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"Brownlash" is what the Ehrlichs call "those efforts made to minimize the seriousness of environmental problems" still bedeviling planet Earth. This happy bunch—Gregg Easterbrook, Julian Simon, Dixy Lee Ray, et al.—have twisted the findings of empirical science and arrived at a body of antiscience, suggest the Ehrlichs, for less than ethical ends. The Ehrlichs have no issue with scientists who challenge conventional thinking, but they find repugnant the brownlash that is simply a vehicle for right-wing ideology or to further some economic or political goal. Since scientific knowledge is not one of the hallmarks of this country's population, the brownlashers have managed to sow seeds of doubt. So the husband-and-wife environmental science team explains once again overpopulation, global climate change, ozone depletion, and losses of biodiversity. They answer questions about the dangers with brisk, no-nonsense answers: They write about a population overshooting the carrying capacity of its turf; about renewable resources becoming nonrenewable due to rate of use; about long-term sustainability and ethical decency toward the Earth as intelligent goals. Sound familiar? The figures have been updated, the latest studies have been plumbed, but these are the same points the Ehrlichs have been fielding since 1970. That doesn't mean they're stuck in a rut, it's just that they got it right the first time around.
Ignorance is what allows the brownlashers a toehold. Learn what you can on a topic and make your own decisions, counsel the Ehrlichs. A little reflection, a little common sense, they'll wager, and the glad-tiders will be out on the street selling pencils.
|Ch. 1||A Personal Odyssey||1|
|Ch. 2||"Wise Use" and Environmental Anti-Science||11|
|Ch. 3||In Defense of Science||25|
|Ch. 4||The Good News . . . in Perspective||45|
|Ch. 5||Fables about Population and Food||65|
|Ch. 6||Fables about Non-living Resources||91|
|Ch. 7||Biological Diversity and the Endangered Species Act||107|
|Ch. 8||Fables about the Atmosphere and Climate||125|
|Ch. 9||Fables about Toxic Substances||153|
|Ch. 10||Fables about Economics and the Environment||175|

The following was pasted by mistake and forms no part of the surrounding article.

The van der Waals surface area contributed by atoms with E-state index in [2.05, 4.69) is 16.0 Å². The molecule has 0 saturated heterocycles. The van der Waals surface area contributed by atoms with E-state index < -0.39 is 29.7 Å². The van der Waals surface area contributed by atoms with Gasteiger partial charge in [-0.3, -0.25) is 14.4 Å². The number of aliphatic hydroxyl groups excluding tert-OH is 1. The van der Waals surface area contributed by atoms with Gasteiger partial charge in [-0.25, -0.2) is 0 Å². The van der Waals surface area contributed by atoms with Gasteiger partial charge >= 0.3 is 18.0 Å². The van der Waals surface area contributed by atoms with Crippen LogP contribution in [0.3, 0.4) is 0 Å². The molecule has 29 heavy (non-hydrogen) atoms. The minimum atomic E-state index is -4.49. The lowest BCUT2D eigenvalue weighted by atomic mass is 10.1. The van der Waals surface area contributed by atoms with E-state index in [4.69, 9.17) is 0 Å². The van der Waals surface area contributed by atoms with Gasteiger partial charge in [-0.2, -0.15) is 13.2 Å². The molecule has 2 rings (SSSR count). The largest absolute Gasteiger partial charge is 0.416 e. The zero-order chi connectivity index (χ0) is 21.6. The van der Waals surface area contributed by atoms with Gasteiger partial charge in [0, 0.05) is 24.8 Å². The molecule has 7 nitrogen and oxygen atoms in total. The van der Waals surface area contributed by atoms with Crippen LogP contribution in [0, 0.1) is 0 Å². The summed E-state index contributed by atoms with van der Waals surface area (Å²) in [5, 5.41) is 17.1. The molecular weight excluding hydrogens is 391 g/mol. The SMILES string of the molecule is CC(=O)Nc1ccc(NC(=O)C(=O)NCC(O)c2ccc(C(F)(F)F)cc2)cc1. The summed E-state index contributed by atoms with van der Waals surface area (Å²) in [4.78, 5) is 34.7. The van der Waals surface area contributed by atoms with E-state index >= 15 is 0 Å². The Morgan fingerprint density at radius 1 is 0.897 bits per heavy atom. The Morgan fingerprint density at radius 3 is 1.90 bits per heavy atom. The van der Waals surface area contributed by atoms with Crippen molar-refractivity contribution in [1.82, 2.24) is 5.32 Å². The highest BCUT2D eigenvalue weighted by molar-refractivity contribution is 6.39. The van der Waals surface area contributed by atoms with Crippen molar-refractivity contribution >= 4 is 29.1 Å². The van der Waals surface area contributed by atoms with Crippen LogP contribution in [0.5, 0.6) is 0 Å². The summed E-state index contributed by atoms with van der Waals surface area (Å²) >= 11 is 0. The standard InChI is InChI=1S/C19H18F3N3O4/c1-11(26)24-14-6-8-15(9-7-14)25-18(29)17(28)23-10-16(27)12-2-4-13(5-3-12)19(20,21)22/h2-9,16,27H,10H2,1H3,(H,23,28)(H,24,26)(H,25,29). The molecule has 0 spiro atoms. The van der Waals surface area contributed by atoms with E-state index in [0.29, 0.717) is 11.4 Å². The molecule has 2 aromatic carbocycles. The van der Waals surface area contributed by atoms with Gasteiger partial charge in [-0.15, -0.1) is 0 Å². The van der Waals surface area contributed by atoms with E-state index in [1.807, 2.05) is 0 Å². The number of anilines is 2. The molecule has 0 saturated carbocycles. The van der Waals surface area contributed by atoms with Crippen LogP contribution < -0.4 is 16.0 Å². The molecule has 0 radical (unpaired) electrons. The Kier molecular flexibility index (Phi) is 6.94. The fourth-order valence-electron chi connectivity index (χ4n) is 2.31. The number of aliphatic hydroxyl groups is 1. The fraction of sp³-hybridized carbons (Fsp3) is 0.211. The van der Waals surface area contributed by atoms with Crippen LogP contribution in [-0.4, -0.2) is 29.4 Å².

|Ch. 11||Faulty Transmissions||189|
|Ch. 12||How Can Good Science Become Good Policy?||203|
|Ch. 13||One Planet, One Experiment||213|
|App. A||Brownlash Literature||217|
|App. B||The Scientific Consensus||233|
Posted November 27, 2000
This book is a lot less doom and gloom than Mr. Ehrlich's first book - The Population Bomb. Pollution seems to be the mainstay of the Ehrlich's concernes now, but the usual predictions of an unsustainable future are included. I find the book disappointing because it doesn't appear to make any scientific refutations on significant issues - just arguments. For instance, the Ehrlich's have taken quite a blow from Julian Simon. Their response to him is brief and sounds more like a childish argument than a rebutall. For instance, they 'attack' Simon's claim that the we can sustain our growth for 7 billion years; it takes them a full page, but they certainly do put Simon to 'shame.' My question - are they serious?? The sun won't even be around for even 4.6 billion years; do they think Simon is that stupid? I think they missed something. The majority of the book's 'battle against the browlashers' was especially disapointing, covering such 'popular myths' as 'the greenhouse effect is a hoax' and 'cfc's couldn't have caused the ozone hole...'; popular? how so? Further, the book cites 'brownlash literature' which they consider dangerous; Simon's books are not listed; why? Isn't Simon one of the Ehrlich's greatest forces of opposition?Was this review helpful? Yes NoThank you for your feedback. Report this reviewThank you, this review has been flagged.